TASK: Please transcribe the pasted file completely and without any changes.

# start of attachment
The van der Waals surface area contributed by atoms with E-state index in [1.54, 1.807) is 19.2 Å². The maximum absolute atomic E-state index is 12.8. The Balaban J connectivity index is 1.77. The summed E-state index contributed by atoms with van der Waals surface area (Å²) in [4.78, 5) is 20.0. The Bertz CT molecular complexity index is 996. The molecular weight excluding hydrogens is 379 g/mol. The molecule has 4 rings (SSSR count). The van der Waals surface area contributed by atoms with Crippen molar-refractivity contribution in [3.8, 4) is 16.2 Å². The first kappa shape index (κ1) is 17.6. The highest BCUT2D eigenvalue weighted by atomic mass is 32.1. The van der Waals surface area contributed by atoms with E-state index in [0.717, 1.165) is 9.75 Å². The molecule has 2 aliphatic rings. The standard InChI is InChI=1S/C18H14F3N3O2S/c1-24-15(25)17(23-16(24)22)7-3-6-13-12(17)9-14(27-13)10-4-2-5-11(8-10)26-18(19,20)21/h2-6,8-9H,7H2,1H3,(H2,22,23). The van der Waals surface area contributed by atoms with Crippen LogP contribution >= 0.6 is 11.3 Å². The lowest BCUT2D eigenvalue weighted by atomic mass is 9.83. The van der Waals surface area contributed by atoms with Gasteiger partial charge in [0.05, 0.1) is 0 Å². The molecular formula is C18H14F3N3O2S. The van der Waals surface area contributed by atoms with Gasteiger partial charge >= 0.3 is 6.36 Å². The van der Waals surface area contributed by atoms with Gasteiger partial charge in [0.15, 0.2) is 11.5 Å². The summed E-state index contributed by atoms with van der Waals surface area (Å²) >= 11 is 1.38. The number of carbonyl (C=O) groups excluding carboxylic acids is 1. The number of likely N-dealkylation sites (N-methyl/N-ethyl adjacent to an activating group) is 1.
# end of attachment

The van der Waals surface area contributed by atoms with E-state index in [1.54, 1.807) is 19.2 Å². The maximum absolute atomic E-state index is 12.8. The Balaban J connectivity index is 1.77. The summed E-state index contributed by atoms with van der Waals surface area (Å²) in [4.78, 5) is 20.0. The Bertz CT molecular complexity index is 996. The molecular weight excluding hydrogens is 379 g/mol. The molecule has 4 rings (SSSR count). The van der Waals surface area contributed by atoms with Crippen molar-refractivity contribution in [3.8, 4) is 16.2 Å². The first kappa shape index (κ1) is 17.6. The highest BCUT2D eigenvalue weighted by atomic mass is 32.1. The van der Waals surface area contributed by atoms with E-state index in [0.717, 1.165) is 9.75 Å². The molecule has 2 aliphatic rings. The standard InChI is InChI=1S/C18H14F3N3O2S/c1-24-15(25)17(23-16(24)22)7-3-6-13-12(17)9-14(27-13)10-4-2-5-11(8-10)26-18(19,20)21/h2-6,8-9H,7H2,1H3,(H2,22,23). The van der Waals surface area contributed by atoms with Crippen LogP contribution >= 0.6 is 11.3 Å². The lowest BCUT2D eigenvalue weighted by atomic mass is 9.83. The van der Waals surface area contributed by atoms with Gasteiger partial charge in [0.05, 0.1) is 0 Å². The molecular formula is C18H14F3N3O2S. The van der Waals surface area contributed by atoms with Gasteiger partial charge >= 0.3 is 6.36 Å². The van der Waals surface area contributed by atoms with Gasteiger partial charge in [0.15, 0.2) is 11.5 Å². The summed E-state index contributed by atoms with van der Waals surface area (Å²) >= 11 is 1.38. The number of carbonyl (C=O) groups excluding carboxylic acids is 1. The number of likely N-dealkylation sites (N-methyl/N-ethyl adjacent to an activating group) is 1.